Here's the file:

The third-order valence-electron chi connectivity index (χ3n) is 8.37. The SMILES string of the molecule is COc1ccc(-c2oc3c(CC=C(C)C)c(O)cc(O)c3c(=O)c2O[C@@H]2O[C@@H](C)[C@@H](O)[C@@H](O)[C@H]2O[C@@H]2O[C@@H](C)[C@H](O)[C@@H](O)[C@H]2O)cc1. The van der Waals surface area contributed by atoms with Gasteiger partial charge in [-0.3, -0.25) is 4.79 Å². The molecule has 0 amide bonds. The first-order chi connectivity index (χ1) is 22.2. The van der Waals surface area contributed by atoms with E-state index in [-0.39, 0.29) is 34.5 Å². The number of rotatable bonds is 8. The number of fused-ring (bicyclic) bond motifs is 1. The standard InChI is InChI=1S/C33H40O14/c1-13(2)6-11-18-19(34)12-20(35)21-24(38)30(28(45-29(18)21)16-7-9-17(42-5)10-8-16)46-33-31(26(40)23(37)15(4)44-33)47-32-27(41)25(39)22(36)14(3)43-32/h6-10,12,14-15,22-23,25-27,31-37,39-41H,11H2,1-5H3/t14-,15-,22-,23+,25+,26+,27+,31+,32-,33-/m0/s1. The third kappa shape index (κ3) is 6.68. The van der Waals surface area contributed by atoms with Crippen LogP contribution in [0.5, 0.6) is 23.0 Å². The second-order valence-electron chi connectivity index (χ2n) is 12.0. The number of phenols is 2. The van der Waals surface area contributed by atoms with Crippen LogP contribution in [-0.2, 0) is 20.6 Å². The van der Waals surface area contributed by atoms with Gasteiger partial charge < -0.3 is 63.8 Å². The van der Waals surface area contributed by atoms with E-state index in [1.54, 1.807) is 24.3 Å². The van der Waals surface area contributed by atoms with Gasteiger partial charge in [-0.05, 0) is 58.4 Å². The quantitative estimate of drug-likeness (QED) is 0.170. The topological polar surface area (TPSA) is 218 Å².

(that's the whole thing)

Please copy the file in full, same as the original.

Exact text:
The third-order valence-electron chi connectivity index (χ3n) is 8.37. The SMILES string of the molecule is COc1ccc(-c2oc3c(CC=C(C)C)c(O)cc(O)c3c(=O)c2O[C@@H]2O[C@@H](C)[C@@H](O)[C@@H](O)[C@H]2O[C@@H]2O[C@@H](C)[C@H](O)[C@@H](O)[C@H]2O)cc1. The van der Waals surface area contributed by atoms with Gasteiger partial charge in [-0.3, -0.25) is 4.79 Å². The molecule has 0 amide bonds. The first-order chi connectivity index (χ1) is 22.2. The van der Waals surface area contributed by atoms with E-state index in [-0.39, 0.29) is 34.5 Å². The number of rotatable bonds is 8. The number of fused-ring (bicyclic) bond motifs is 1. The standard InChI is InChI=1S/C33H40O14/c1-13(2)6-11-18-19(34)12-20(35)21-24(38)30(28(45-29(18)21)16-7-9-17(42-5)10-8-16)46-33-31(26(40)23(37)15(4)44-33)47-32-27(41)25(39)22(36)14(3)43-32/h6-10,12,14-15,22-23,25-27,31-37,39-41H,11H2,1-5H3/t14-,15-,22-,23+,25+,26+,27+,31+,32-,33-/m0/s1. The third kappa shape index (κ3) is 6.68. The van der Waals surface area contributed by atoms with Crippen LogP contribution in [0.5, 0.6) is 23.0 Å². The second-order valence-electron chi connectivity index (χ2n) is 12.0. The number of phenols is 2. The van der Waals surface area contributed by atoms with Crippen LogP contribution in [-0.2, 0) is 20.6 Å². The van der Waals surface area contributed by atoms with Gasteiger partial charge < -0.3 is 63.8 Å². The van der Waals surface area contributed by atoms with E-state index in [1.54, 1.807) is 24.3 Å². The van der Waals surface area contributed by atoms with Gasteiger partial charge in [-0.05, 0) is 58.4 Å². The quantitative estimate of drug-likeness (QED) is 0.170. The topological polar surface area (TPSA) is 218 Å².